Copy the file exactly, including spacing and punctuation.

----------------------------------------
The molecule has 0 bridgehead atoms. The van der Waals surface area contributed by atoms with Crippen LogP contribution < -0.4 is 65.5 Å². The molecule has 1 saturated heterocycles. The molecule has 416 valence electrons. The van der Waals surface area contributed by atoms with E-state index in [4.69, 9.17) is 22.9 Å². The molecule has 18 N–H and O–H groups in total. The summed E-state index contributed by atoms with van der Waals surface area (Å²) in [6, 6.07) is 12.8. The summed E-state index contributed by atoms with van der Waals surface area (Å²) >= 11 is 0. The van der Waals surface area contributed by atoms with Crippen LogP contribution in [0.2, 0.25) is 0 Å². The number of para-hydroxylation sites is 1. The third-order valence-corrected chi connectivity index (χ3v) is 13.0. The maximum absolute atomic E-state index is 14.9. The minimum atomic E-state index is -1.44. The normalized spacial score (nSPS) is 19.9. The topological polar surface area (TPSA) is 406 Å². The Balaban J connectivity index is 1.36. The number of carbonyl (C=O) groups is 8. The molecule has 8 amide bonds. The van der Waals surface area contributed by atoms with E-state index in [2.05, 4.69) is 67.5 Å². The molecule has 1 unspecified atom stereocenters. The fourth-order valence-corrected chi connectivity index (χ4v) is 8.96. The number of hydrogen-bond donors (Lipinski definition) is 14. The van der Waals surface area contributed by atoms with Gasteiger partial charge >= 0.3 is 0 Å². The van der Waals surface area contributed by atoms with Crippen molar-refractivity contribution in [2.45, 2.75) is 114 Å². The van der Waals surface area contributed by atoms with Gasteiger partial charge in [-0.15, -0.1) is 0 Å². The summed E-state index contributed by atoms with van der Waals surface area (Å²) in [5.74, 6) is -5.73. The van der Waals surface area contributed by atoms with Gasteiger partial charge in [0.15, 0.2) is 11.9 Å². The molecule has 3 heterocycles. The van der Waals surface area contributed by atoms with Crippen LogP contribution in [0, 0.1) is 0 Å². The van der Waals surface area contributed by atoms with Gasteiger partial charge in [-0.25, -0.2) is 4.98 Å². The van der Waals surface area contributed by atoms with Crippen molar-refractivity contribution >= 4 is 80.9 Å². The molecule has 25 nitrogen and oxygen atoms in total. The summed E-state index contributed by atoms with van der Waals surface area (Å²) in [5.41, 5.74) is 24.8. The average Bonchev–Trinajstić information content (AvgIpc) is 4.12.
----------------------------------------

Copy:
The molecule has 0 bridgehead atoms. The van der Waals surface area contributed by atoms with Crippen LogP contribution < -0.4 is 65.5 Å². The molecule has 1 saturated heterocycles. The molecule has 416 valence electrons. The van der Waals surface area contributed by atoms with E-state index in [4.69, 9.17) is 22.9 Å². The molecule has 18 N–H and O–H groups in total. The summed E-state index contributed by atoms with van der Waals surface area (Å²) in [6, 6.07) is 12.8. The summed E-state index contributed by atoms with van der Waals surface area (Å²) >= 11 is 0. The van der Waals surface area contributed by atoms with Crippen LogP contribution in [0.2, 0.25) is 0 Å². The number of para-hydroxylation sites is 1. The third-order valence-corrected chi connectivity index (χ3v) is 13.0. The maximum absolute atomic E-state index is 14.9. The minimum atomic E-state index is -1.44. The normalized spacial score (nSPS) is 19.9. The topological polar surface area (TPSA) is 406 Å². The Balaban J connectivity index is 1.36. The number of carbonyl (C=O) groups is 8. The molecule has 8 amide bonds. The van der Waals surface area contributed by atoms with E-state index in [2.05, 4.69) is 67.5 Å². The molecule has 1 unspecified atom stereocenters. The fourth-order valence-corrected chi connectivity index (χ4v) is 8.96. The number of hydrogen-bond donors (Lipinski definition) is 14. The van der Waals surface area contributed by atoms with Gasteiger partial charge >= 0.3 is 0 Å². The van der Waals surface area contributed by atoms with Crippen molar-refractivity contribution in [2.45, 2.75) is 114 Å². The van der Waals surface area contributed by atoms with Gasteiger partial charge in [-0.15, -0.1) is 0 Å². The summed E-state index contributed by atoms with van der Waals surface area (Å²) in [5.74, 6) is -5.73. The van der Waals surface area contributed by atoms with Gasteiger partial charge in [0.15, 0.2) is 11.9 Å². The molecule has 3 heterocycles. The van der Waals surface area contributed by atoms with Crippen LogP contribution in [0, 0.1) is 0 Å². The van der Waals surface area contributed by atoms with Gasteiger partial charge in [-0.25, -0.2) is 4.98 Å². The van der Waals surface area contributed by atoms with Crippen molar-refractivity contribution >= 4 is 80.9 Å². The molecule has 25 nitrogen and oxygen atoms in total. The summed E-state index contributed by atoms with van der Waals surface area (Å²) in [5.41, 5.74) is 24.8. The average Bonchev–Trinajstić information content (AvgIpc) is 4.12.